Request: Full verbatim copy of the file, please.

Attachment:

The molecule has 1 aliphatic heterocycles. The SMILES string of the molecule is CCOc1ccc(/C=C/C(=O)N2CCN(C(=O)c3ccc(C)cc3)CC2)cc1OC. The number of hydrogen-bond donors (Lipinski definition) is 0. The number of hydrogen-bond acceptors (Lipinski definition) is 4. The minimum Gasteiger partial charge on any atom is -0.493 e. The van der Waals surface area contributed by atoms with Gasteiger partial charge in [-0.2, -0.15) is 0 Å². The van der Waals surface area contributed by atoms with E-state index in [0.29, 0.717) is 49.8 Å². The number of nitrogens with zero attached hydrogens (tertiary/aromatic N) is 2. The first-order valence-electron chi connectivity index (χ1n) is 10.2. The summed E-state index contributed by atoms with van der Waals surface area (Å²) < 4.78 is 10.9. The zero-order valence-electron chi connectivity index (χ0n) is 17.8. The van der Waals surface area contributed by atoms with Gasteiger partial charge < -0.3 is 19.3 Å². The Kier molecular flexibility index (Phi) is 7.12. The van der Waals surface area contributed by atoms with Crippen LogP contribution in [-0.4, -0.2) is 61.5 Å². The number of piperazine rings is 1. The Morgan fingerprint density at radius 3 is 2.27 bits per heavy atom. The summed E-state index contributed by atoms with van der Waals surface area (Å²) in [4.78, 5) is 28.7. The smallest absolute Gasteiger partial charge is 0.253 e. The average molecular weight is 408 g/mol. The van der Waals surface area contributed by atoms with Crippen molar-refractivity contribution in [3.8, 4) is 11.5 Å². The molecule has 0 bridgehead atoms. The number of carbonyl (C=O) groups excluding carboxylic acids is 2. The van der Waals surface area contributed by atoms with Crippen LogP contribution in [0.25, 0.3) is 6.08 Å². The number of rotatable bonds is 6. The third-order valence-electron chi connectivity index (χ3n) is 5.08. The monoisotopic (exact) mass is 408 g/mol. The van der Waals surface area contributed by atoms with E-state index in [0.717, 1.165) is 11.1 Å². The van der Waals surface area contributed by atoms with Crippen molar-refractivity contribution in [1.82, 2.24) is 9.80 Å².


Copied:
The molecule has 1 aliphatic heterocycles. The SMILES string of the molecule is CCOc1ccc(/C=C/C(=O)N2CCN(C(=O)c3ccc(C)cc3)CC2)cc1OC. The number of hydrogen-bond donors (Lipinski definition) is 0. The number of hydrogen-bond acceptors (Lipinski definition) is 4. The minimum Gasteiger partial charge on any atom is -0.493 e. The van der Waals surface area contributed by atoms with Gasteiger partial charge in [-0.2, -0.15) is 0 Å². The van der Waals surface area contributed by atoms with E-state index in [0.29, 0.717) is 49.8 Å². The number of nitrogens with zero attached hydrogens (tertiary/aromatic N) is 2. The first-order valence-electron chi connectivity index (χ1n) is 10.2. The summed E-state index contributed by atoms with van der Waals surface area (Å²) < 4.78 is 10.9. The zero-order valence-electron chi connectivity index (χ0n) is 17.8. The van der Waals surface area contributed by atoms with Gasteiger partial charge < -0.3 is 19.3 Å². The Kier molecular flexibility index (Phi) is 7.12. The van der Waals surface area contributed by atoms with Crippen LogP contribution in [-0.4, -0.2) is 61.5 Å². The number of piperazine rings is 1. The Morgan fingerprint density at radius 3 is 2.27 bits per heavy atom. The summed E-state index contributed by atoms with van der Waals surface area (Å²) in [4.78, 5) is 28.7. The smallest absolute Gasteiger partial charge is 0.253 e. The average molecular weight is 408 g/mol. The van der Waals surface area contributed by atoms with Crippen molar-refractivity contribution in [3.8, 4) is 11.5 Å². The molecule has 0 bridgehead atoms. The number of carbonyl (C=O) groups excluding carboxylic acids is 2. The van der Waals surface area contributed by atoms with Crippen LogP contribution in [0.25, 0.3) is 6.08 Å². The number of rotatable bonds is 6. The third-order valence-electron chi connectivity index (χ3n) is 5.08. The monoisotopic (exact) mass is 408 g/mol. The van der Waals surface area contributed by atoms with E-state index in [0.717, 1.165) is 11.1 Å². The van der Waals surface area contributed by atoms with Crippen molar-refractivity contribution in [1.82, 2.24) is 9.80 Å².